Desperation is fearlessness. Desperation is courage. Desperation is resolve. Desperation is playing hooky to finish off university apps.

Desperation comes from many things. It comes from sleeping in, slacking off, fooling around. It comes from the television, the internet, the opera house. It comes from tight deadlines and loose attention spans. This is the first law of desperation: ceteris paribus, time wasted is directly proportional to desperation experienced at 2AM.

A good student is invariably a desperate one. It marks him like disease. Observe his symptoms: high grades, raccoon eyes, caffeine. They are hidden well, but the caffeine gives it away. It is the tell-all. Don’t be fooled by a first glance. The absence of Tim Hortons or 7-11 is to be expected. Good students are more careful than that. Look for a thermos or a travel mug—that is where they hide their drug. Pay attention when the owner reaches for another hit. Give a furtive sniff in his direction. Coffee has a distinct, perhaps pungent, odour.

If the smell does not come, remain suspicious. He is smarter than the rest. Squint at his beverage container; look for a bit of string. No, he has ripped it off—how clever he is! As he leaves after class, watch him carefully. Does he shake his thermos over the trash? If so, you have caught him. If not, be certain that he will dispose of it elsewhere. Consider surprising him in French.

Why is he so keen to hide his desperation? Authorities do not take kindly to desperation. Parents do not approve of desperation. Stern physics teachers do not approve of desperation. It smacks of inefficiency and poor responsibility. They are always on the hunt for desperation. It is the weakness they seek in their prey. Once they know it is there, the student is lost. They tear at him with sharp words. They lecture him into oblivion. And that is why the good student must hide it. He must substitute his coffee for odourless tea. He must bring his laptop to bed and work under covers. He must caffeinate to keep alert. His cause grows ever more desperate. This is the second law of desperation: like entropy, desperation increases within a closed system.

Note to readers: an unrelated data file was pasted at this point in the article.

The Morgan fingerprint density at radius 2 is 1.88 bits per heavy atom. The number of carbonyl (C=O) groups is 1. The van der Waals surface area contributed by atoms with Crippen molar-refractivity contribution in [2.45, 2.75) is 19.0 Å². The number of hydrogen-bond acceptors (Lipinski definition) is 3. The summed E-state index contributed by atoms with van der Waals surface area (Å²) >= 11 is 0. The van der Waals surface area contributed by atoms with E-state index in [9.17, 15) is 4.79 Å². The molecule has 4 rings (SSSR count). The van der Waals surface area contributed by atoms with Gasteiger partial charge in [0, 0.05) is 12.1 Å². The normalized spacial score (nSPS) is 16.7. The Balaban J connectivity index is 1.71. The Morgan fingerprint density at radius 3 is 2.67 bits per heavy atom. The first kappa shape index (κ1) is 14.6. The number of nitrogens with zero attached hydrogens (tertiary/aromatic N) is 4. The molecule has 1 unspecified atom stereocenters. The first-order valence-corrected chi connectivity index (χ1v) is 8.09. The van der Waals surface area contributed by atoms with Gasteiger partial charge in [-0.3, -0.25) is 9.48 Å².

But the desperate student is not alone. He has twenty-nine equally desperate comrades. Desperation is a symbiotic relationship. Desperation trades rough drafts at two in the morning. Desperation shouts, “Test me and I’ll test you!” on the bus. Desperation double-checks answers after a test. Desperation says, “Don’t worry, I suck at math too,” even if he got the highest mark in AP Calculus. Desperation believes sugary lies.

Desperation is stronger than friendship. Friendship is a bond between people who like each other. Desperation brings everyone together. Being desperate is more relatable than being friendly. As the saying goes, we’re all in the same boat.

It’s called the Titanic.